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Logo of nihpaAbout Author manuscriptsSubmit a manuscriptHHS Public Access; Author Manuscript; Accepted for publication in peer reviewed journal;
Invest New Drugs. Author manuscript; available in PMC 2011 February 2.
Published in final edited form as:
PMCID: PMC3032612




To assess the maximum-tolerated dose (MTD), dose-limiting toxicity (DLT), safety, and tolerability of MN-209, a novel vascular disrupting agent, in patients with advanced solid tumors.

Study Design

MN-029 was administered weekly for 3 consecutive weeks out of 4; 2 cycles were planned. Dose escalation proceeded by 100% per toxicity criteria. Intra-patient dose escalation was permitted.


Twenty patients received a total of 151 infusions of MN-029. No DLTs or grade 4 toxicities occurred. The most common adverse events were nausea, vomiting, arthralgias, and headache. One patient developed acute substernal chest pain 4 days after his first dose of MN-029 and was removed from the study. An MTD was not determined. The recommended phase II dose was identified as 180 mg/m2/week. One patient with advanced pancreatic cancer attained a partial response lasting 10 weeks.


MN-029 was well tolerated in this schedule. Further development of this class of agents is warranted, especially in combination with other anti-cancer treatments.

Keywords: Phase I, vascular disrupting agent, angiogenesis, pathologic neovascularization


Vascular disrupting agents (VDAs) may cause tumor necrosis by binding to the cytoskeletal tubulin of tumor-related endothelial cells [14]. In contrast to anti-angiogenic agents that prevent further development of the tumor neovascular network, VDAs selectively shutdown already existing tumor-related neovasculature, leading to extensive tumor cell necrosis. The specificity and therapeutic index of VDAs are based on distinctions of tumor-related neovasculature. Vascular disrupting agents work by acting at the colchicine binding site of the β subunit of endothelial tubulin, resulting in depolymerization of microtubules and disorganization of actin and tubulin. Disruption of the endothelial cytoskeleton then results in detachment from the vessel wall, leading to a temporary reduction in blood flow [3]. Tumor necrosis then ensues quickly following drug exposure, concentrated most densely in the center of the lesion. This often leaves a viable rim of tumor cells at the periphery, possibly due to the lower interstitial pressure at the rim of the tumor, compared to the center of the tumor, and to the diffusion of nutrients from normal peripheral vessels [5]. Clinical trials of VDAs have demonstrated anecdotal disease activity in patients with adrenocortical carcinoma, sarcoma, and anaplastic thyroid cancer [3, 610]. Toxicities encountered reflect the off-target vascular activity of these compounds and have included acute coronary syndrome, acute alterations in blood pressure, heart rate and ventricular conduction, and hot flashes [11].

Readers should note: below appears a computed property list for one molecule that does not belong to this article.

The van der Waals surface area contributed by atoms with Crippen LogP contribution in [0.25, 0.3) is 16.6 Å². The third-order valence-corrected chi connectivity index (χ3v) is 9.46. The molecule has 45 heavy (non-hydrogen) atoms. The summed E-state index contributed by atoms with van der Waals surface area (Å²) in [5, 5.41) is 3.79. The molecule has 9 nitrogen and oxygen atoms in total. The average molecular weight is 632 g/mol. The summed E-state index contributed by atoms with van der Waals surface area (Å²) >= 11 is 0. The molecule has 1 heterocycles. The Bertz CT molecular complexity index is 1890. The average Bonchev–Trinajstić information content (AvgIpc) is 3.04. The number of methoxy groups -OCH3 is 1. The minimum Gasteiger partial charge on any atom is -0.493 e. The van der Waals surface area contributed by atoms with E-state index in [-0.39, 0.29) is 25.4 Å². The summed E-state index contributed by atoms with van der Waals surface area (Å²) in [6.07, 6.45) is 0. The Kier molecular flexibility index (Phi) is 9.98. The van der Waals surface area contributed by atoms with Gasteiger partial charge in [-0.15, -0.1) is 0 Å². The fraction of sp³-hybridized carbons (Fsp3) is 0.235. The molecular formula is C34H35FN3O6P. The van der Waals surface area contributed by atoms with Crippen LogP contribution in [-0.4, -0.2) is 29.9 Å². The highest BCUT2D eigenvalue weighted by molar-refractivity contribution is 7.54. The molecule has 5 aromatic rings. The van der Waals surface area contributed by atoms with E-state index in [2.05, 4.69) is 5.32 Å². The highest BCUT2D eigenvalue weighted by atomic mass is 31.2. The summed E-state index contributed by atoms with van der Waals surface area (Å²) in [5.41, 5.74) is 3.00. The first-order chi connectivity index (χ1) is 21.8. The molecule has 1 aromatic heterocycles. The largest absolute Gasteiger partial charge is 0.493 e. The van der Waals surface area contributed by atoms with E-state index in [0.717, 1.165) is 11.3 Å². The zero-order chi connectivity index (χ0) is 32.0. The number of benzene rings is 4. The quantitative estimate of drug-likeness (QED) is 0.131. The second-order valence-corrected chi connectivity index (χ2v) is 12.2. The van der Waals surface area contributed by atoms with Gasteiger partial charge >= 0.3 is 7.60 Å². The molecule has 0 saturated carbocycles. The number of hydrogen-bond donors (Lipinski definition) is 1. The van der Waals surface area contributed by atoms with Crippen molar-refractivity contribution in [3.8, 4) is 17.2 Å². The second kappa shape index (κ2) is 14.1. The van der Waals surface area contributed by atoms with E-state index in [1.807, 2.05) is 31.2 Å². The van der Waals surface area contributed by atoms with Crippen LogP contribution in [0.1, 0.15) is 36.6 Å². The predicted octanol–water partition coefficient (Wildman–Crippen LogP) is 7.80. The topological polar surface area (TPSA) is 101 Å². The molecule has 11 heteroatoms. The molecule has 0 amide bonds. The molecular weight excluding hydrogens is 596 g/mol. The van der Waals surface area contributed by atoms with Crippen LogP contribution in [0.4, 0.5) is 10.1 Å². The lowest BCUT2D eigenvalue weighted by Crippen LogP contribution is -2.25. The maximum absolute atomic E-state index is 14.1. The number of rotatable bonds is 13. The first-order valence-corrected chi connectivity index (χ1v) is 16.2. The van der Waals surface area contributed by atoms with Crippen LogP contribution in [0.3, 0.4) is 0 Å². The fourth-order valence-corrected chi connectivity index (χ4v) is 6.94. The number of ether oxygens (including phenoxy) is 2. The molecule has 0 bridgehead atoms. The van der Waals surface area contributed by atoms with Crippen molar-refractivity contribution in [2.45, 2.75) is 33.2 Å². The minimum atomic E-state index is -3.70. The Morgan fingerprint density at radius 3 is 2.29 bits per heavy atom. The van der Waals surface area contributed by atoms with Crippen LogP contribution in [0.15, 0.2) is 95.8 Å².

MN-029, methyl 6-[(4-{[(2S)-2-aminopropanoyl]amino}phenyl)thio]-1H-benzimidazol-2-ylcarbamate, is a novel tubulin-binding VDA. It is a prodrug that is converted in vivo via enzymatic hydrolysis of L-alanine to the active compound, MN-022. MN-029 and MN-022 have been shown to inhibit tubulin polymerization and to disrupt capillary tube formation in HUVECs at nanomolar concentrations. Tumor growth inhibition was demonstrated with MN-029 alone, as well as in combination, with cytotoxics, in nude mice xenograft models of NSCLC, colon cancer, and sarcoma, with maximal tumor necrosis at 18–24 hours post-treatment [12]. Nonclinical pharmacokinetic studies of MN-029 revealed that it is hepatically metabolized to MN-022 and that both renal and hepatobiliary elimination pathways are utilized.

Ricart et al. identified 180 mg/m2 as the maximum tolerated dose (MTD) of single agent MN-029 administered intravenously every 3 weeks to 28 patients with advanced solid tumors [13]. Pharmacokinetic studies showed that MN-022 was acetylated to MN-021 and that plasma concentrations of all 3 compounds increased with dose. Three dose limiting toxicities were seen: 1 episode of transient coronary ischemia at 180 mg/m2, presumably due to coronary vasopasm (without sequelae and with preservation of myocardial function), along with 1 occurrence of transient ischemic attack and 1 grade 3 elevation of transaminases in a patient with liver metastases, both at 225 mg/m2. Common mild to moderate toxicities included nausea and vomiting, hypotension, fatigue, and diarrhea. Nine of 34 patients experienced stable disease, including 2 patients with carcinoid tumors who each completed over 20 cycles of treatment. Reductions in tumor blood flow were seen by DCE-MRI imaging at doses exceeding 80 mg/m2 [13].